His vital signs on admission included a blood pressure of 136/76 mmHg, pulse of 88 bpm, respiratory rate of 20 bpm, temperature of 36.7 °C and a SpO2 of 100% on room air. His exam revealed a mild wheezing on lung auscultation bilaterally, a large left sided varicocele and small bilateral hydroceles. His abdomen was soft, non-distended and tender to palpation over a large pulsatile mid-abdominal mass. There was no evidence of jugular venous distention, cyanosis, leg edema or any neurologic or musculoskeletal abnormalities. The remainder of his physical exam was unremarkable.

The patient’s metabolic panel values were within the reference ranges, with the exception of a sodium level of 132 mmol/dL (136-145), BUN of 24 mg/dL (5-20), creatinine of 1.40 mg/dL (0.60-1.00) and magnesium of 1.4 mg/dL (1.8-2.4). His complete blood count, HbA1C, TSH and urinalysis were within normal limits.

A CT scan of the abdomen without contrast revealed a 9.2 x 6.3 x 8.7 cm mass with concentric high-density elements lateralizing into the periaortic space (Fig. 1). The density was located below the level of the kidney and had a mass effect on the right ureteral pelvic junction associated with a right hydronephrosis and anterior displacement of the right renal vein and right renal artery. Additional findings included a 1.7 cm complex cystic lesion in the upper pole of the right kidney, 1.5 cm low density focus in left hepatic lobe likely to be focal fat, mild splenomegaly, colonic diverticulosis and a few bibasilar lung nodules measuring 5 mm or less.

Figure 1.
Click for large image
Figure 1. Pseudoaneurysm formed secondary to a ruptured atherosclerotic plaque lateralizing into the periaortic space. A: Cross-sectional view. B: Coronal view.

The patient underwent an urgent open repair of this symptomatic infrarenal abdominal aortic pseudoaneurysm. Intraoperatively, a defect was found on the right posterolateral aortic wall just inferior to the right renal artery where the rupture had occurred. Part of the pseudoneurysm wall was excised and sent to pathology. The infrarenal aorta was reconstructed using a tube 20 mm collagen impregnated Dacron graft sewn in place using running 3-0 Prolene sutures. The proximal anastamosis included the ostia of the right renal artery. After surgery, the patient was transferred to the ICU in stable condition. His recovery was uneventful.


The presentation of pseudoaneuryms varies with the location and the vessel involved. Iatrogenic pseudoaneurysms often present shortly after arterial catherterization with pain and symptoms related to the tender, palpable, groin mass [1]. Pseudoaneuryms arising form major intra-abdominal or thoracic vessels are often asymptomatic until they become large enough to compress adjacent structures or rupture [1]. Our patient presented with a month’s history of worsening back and testicular pain most likely due to the enlarging pseudoaneurysm. On admission, he presented with severe back and testicular pain, with a non-pulsatile abdomen that was tender to palpation. As illustrated in our case, the presence of pulsation of the mass is not a reliable indicator of a pseudoaneurysm, as up to one-quarter of false aneurysms are not pulsatile [1]. Since the pseudoaneurysm was slightly inferior to the kidneys, the pseudoaneurysm compressed the gonadal vein drainage leading to a prominent left-sided varicocele, hydroceles bilaterally and testicular pain. Our patient had risk factors associated with the development of a true abdominal aortic aneurysm, including male sex, smoking and Caucasian race. However, he did not have any of the predisposing factors in forming a pseudoaneurysm. He did not have a history of catheterizations, trauma to the vessel wall, nor a surgically created graft anastomosis in the area. In addition, he was of the male sex and was not on anticoagulation therapy. His pseudoaneurysm occurred secondary to a ruptured ulcerated atherosclerotic plaque. There had been reported cases of pseudoaneurysm resulting from spontaneous atherosclerotic plaque rupture, but most of them have been from the thoracic aorta instead of the abdominal aorta [11]. It is important to note that a pseudoaneurysm can become infected and a non-pulsatile infected pseudoaneurysm may present similarly to an abscess [1]. If the surgeon were to operate on the pseudoaneurysm under the impression that it was an abscess, the outcome could be disastrous. Therefore, one must maintain a clinical suspicion of a pseudoaneurysm.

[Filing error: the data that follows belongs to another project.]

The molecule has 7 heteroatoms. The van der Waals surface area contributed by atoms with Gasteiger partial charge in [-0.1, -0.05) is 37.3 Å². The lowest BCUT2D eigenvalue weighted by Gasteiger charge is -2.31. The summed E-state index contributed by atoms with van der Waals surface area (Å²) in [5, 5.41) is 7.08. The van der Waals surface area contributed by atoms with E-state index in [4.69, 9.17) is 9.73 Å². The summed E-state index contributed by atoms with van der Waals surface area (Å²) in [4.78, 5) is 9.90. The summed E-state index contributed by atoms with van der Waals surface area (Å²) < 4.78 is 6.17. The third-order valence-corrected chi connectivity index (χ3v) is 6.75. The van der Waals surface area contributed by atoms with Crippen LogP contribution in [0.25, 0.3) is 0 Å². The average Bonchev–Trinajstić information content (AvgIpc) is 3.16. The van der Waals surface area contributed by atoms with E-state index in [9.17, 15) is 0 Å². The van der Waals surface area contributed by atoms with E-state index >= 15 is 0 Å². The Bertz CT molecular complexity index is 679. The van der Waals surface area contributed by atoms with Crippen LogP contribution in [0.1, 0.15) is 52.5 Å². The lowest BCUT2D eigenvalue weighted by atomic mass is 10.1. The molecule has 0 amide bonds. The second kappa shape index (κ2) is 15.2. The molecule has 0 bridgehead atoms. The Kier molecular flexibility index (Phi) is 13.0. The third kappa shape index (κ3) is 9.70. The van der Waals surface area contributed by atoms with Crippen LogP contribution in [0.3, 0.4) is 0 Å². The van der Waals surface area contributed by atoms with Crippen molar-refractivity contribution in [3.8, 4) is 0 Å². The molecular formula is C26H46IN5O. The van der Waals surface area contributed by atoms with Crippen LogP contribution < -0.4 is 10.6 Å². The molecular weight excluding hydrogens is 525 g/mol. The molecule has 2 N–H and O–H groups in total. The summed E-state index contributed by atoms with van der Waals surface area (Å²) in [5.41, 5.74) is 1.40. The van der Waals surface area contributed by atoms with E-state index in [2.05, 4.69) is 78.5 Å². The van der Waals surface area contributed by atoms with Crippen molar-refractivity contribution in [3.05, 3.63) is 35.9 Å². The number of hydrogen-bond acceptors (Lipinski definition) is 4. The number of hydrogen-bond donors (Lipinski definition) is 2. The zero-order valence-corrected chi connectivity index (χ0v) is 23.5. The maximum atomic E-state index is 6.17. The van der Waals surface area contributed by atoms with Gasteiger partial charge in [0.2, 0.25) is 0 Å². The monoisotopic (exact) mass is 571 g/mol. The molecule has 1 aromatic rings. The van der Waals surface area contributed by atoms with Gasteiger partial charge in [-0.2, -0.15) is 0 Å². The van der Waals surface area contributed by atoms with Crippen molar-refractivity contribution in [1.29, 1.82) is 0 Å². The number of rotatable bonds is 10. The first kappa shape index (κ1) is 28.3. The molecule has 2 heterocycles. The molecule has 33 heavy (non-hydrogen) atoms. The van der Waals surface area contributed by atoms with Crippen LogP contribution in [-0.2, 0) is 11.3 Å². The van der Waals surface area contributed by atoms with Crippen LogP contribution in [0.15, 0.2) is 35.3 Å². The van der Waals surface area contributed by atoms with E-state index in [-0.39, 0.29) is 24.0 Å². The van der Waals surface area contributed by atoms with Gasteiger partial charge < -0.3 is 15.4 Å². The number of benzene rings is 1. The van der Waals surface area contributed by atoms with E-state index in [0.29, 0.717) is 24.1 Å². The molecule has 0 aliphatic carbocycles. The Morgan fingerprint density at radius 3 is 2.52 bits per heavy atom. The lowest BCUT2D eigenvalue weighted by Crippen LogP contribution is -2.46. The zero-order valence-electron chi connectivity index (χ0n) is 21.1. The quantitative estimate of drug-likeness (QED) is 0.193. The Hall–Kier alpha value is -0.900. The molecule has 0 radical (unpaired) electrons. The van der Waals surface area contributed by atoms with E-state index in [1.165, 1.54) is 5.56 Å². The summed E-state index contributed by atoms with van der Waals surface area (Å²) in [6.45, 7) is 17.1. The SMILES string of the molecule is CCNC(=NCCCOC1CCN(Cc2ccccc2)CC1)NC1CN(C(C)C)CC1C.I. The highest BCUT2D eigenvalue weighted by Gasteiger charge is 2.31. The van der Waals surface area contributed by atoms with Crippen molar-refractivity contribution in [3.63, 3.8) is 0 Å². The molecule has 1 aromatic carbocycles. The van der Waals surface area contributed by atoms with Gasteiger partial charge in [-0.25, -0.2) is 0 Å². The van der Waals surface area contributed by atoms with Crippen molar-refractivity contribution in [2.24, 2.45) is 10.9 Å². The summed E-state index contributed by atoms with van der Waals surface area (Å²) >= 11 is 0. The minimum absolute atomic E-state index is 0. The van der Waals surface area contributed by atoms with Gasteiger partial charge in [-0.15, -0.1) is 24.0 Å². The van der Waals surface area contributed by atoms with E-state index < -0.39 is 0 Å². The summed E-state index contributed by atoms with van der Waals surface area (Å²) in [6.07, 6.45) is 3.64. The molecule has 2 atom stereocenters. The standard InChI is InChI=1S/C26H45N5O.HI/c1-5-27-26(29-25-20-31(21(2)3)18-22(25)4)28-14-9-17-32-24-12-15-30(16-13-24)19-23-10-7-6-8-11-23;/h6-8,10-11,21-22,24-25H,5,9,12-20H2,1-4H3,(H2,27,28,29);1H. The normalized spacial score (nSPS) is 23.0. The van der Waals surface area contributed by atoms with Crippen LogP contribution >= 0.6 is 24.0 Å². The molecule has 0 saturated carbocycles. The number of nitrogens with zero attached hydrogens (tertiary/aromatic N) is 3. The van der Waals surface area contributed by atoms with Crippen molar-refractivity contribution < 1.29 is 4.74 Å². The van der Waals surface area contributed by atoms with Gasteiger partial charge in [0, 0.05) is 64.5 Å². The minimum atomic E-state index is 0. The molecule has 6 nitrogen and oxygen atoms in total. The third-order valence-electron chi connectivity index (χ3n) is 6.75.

Conflict of Interest

The above authors have no potential conflicts to disclose.